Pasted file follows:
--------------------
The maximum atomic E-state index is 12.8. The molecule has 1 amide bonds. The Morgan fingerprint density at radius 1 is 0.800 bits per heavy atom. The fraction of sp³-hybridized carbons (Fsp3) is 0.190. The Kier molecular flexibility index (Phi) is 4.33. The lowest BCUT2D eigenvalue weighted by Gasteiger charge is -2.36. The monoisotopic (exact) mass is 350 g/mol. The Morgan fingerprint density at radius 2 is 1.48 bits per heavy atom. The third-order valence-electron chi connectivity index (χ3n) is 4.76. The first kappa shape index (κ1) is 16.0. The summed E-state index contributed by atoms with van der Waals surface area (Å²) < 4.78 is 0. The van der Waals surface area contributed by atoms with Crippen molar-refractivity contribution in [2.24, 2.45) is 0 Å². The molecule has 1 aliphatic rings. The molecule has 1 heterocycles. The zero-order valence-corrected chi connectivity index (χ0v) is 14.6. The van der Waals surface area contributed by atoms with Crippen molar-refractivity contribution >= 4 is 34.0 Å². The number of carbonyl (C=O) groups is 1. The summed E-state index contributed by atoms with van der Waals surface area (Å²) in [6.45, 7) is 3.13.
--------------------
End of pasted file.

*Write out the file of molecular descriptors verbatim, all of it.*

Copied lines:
The maximum atomic E-state index is 12.8. The molecule has 1 amide bonds. The Morgan fingerprint density at radius 1 is 0.800 bits per heavy atom. The fraction of sp³-hybridized carbons (Fsp3) is 0.190. The Kier molecular flexibility index (Phi) is 4.33. The lowest BCUT2D eigenvalue weighted by Gasteiger charge is -2.36. The monoisotopic (exact) mass is 350 g/mol. The Morgan fingerprint density at radius 2 is 1.48 bits per heavy atom. The third-order valence-electron chi connectivity index (χ3n) is 4.76. The first kappa shape index (κ1) is 16.0. The summed E-state index contributed by atoms with van der Waals surface area (Å²) < 4.78 is 0. The van der Waals surface area contributed by atoms with Crippen molar-refractivity contribution in [2.24, 2.45) is 0 Å². The molecule has 1 aliphatic rings. The molecule has 1 heterocycles. The zero-order valence-corrected chi connectivity index (χ0v) is 14.6. The van der Waals surface area contributed by atoms with Crippen molar-refractivity contribution >= 4 is 34.0 Å². The number of carbonyl (C=O) groups is 1. The summed E-state index contributed by atoms with van der Waals surface area (Å²) in [6.45, 7) is 3.13.